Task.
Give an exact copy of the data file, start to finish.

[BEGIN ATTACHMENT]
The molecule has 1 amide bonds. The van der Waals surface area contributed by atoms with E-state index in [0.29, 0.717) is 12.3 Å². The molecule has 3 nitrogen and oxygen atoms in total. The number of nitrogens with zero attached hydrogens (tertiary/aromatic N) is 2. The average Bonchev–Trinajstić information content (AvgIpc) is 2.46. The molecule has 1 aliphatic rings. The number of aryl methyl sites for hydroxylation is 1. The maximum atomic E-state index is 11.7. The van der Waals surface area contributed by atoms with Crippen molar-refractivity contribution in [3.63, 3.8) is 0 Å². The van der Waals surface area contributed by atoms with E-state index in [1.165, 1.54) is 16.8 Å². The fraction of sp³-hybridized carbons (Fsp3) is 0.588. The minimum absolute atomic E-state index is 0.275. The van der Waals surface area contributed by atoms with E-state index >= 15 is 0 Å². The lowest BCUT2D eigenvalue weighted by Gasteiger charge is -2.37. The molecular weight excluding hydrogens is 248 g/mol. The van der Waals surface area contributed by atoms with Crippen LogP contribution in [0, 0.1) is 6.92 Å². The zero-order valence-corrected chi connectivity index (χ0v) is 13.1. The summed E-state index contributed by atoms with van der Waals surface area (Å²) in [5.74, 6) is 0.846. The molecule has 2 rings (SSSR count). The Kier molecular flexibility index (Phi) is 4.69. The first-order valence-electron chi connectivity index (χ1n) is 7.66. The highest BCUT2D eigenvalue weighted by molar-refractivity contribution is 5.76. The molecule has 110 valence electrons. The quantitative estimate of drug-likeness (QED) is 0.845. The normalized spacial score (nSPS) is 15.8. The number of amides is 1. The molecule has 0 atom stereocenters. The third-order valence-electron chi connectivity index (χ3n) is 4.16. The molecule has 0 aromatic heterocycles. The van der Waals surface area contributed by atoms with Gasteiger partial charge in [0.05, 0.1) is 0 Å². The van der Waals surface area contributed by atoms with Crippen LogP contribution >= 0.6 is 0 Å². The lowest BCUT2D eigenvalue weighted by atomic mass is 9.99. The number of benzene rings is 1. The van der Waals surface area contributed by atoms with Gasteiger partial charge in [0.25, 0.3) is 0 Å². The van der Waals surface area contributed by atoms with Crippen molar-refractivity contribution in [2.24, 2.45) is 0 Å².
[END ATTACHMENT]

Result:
The molecule has 1 amide bonds. The van der Waals surface area contributed by atoms with E-state index in [0.29, 0.717) is 12.3 Å². The molecule has 3 nitrogen and oxygen atoms in total. The number of nitrogens with zero attached hydrogens (tertiary/aromatic N) is 2. The average Bonchev–Trinajstić information content (AvgIpc) is 2.46. The molecule has 1 aliphatic rings. The number of aryl methyl sites for hydroxylation is 1. The maximum atomic E-state index is 11.7. The van der Waals surface area contributed by atoms with Crippen molar-refractivity contribution in [3.63, 3.8) is 0 Å². The van der Waals surface area contributed by atoms with E-state index in [1.165, 1.54) is 16.8 Å². The fraction of sp³-hybridized carbons (Fsp3) is 0.588. The minimum absolute atomic E-state index is 0.275. The van der Waals surface area contributed by atoms with E-state index >= 15 is 0 Å². The lowest BCUT2D eigenvalue weighted by Gasteiger charge is -2.37. The molecular weight excluding hydrogens is 248 g/mol. The van der Waals surface area contributed by atoms with Crippen LogP contribution in [0, 0.1) is 6.92 Å². The zero-order valence-corrected chi connectivity index (χ0v) is 13.1. The summed E-state index contributed by atoms with van der Waals surface area (Å²) in [5.74, 6) is 0.846. The molecule has 2 rings (SSSR count). The Kier molecular flexibility index (Phi) is 4.69. The first-order valence-electron chi connectivity index (χ1n) is 7.66. The highest BCUT2D eigenvalue weighted by molar-refractivity contribution is 5.76. The molecule has 110 valence electrons. The quantitative estimate of drug-likeness (QED) is 0.845. The normalized spacial score (nSPS) is 15.8. The number of amides is 1. The molecule has 0 atom stereocenters. The third-order valence-electron chi connectivity index (χ3n) is 4.16. The molecule has 0 aromatic heterocycles. The van der Waals surface area contributed by atoms with Gasteiger partial charge in [0.05, 0.1) is 0 Å². The van der Waals surface area contributed by atoms with Crippen LogP contribution >= 0.6 is 0 Å². The lowest BCUT2D eigenvalue weighted by atomic mass is 9.99. The number of benzene rings is 1. The van der Waals surface area contributed by atoms with Gasteiger partial charge in [0.25, 0.3) is 0 Å². The van der Waals surface area contributed by atoms with Crippen molar-refractivity contribution in [2.24, 2.45) is 0 Å².